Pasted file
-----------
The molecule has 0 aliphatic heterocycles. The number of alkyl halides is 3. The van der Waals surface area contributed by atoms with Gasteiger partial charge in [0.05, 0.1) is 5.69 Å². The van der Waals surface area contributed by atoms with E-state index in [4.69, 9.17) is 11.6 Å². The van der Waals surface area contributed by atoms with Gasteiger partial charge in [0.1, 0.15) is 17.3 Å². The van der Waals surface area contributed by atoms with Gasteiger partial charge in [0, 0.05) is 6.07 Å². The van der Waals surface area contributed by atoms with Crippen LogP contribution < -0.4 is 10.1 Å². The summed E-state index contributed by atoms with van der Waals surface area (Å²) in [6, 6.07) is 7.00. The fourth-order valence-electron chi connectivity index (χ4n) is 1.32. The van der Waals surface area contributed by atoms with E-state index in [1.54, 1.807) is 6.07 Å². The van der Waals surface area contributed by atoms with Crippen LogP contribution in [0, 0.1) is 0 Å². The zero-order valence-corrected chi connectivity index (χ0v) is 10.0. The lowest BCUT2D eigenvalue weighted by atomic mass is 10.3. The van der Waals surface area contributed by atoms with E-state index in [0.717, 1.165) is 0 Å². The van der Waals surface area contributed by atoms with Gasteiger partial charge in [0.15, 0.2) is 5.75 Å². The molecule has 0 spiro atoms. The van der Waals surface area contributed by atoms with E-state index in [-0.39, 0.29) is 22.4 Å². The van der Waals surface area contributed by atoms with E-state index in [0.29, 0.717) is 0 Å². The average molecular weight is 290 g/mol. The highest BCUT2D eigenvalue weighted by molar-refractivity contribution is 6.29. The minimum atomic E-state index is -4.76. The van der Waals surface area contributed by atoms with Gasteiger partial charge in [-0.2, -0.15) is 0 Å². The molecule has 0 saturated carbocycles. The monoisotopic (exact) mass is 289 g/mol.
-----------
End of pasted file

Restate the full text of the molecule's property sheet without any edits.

The molecule has 0 aliphatic heterocycles. The number of alkyl halides is 3. The van der Waals surface area contributed by atoms with Gasteiger partial charge in [0.05, 0.1) is 5.69 Å². The van der Waals surface area contributed by atoms with E-state index in [4.69, 9.17) is 11.6 Å². The van der Waals surface area contributed by atoms with Gasteiger partial charge in [0.1, 0.15) is 17.3 Å². The van der Waals surface area contributed by atoms with Gasteiger partial charge in [0, 0.05) is 6.07 Å². The van der Waals surface area contributed by atoms with Crippen LogP contribution < -0.4 is 10.1 Å². The summed E-state index contributed by atoms with van der Waals surface area (Å²) in [6, 6.07) is 7.00. The fourth-order valence-electron chi connectivity index (χ4n) is 1.32. The van der Waals surface area contributed by atoms with E-state index in [1.54, 1.807) is 6.07 Å². The van der Waals surface area contributed by atoms with Crippen LogP contribution in [0, 0.1) is 0 Å². The zero-order valence-corrected chi connectivity index (χ0v) is 10.0. The lowest BCUT2D eigenvalue weighted by atomic mass is 10.3. The van der Waals surface area contributed by atoms with E-state index in [0.717, 1.165) is 0 Å². The van der Waals surface area contributed by atoms with Gasteiger partial charge in [0.15, 0.2) is 5.75 Å². The molecule has 0 spiro atoms. The van der Waals surface area contributed by atoms with E-state index in [-0.39, 0.29) is 22.4 Å². The van der Waals surface area contributed by atoms with E-state index in [0.29, 0.717) is 0 Å². The average molecular weight is 290 g/mol. The highest BCUT2D eigenvalue weighted by molar-refractivity contribution is 6.29. The minimum atomic E-state index is -4.76. The van der Waals surface area contributed by atoms with Gasteiger partial charge in [-0.2, -0.15) is 0 Å². The molecule has 0 saturated carbocycles. The monoisotopic (exact) mass is 289 g/mol.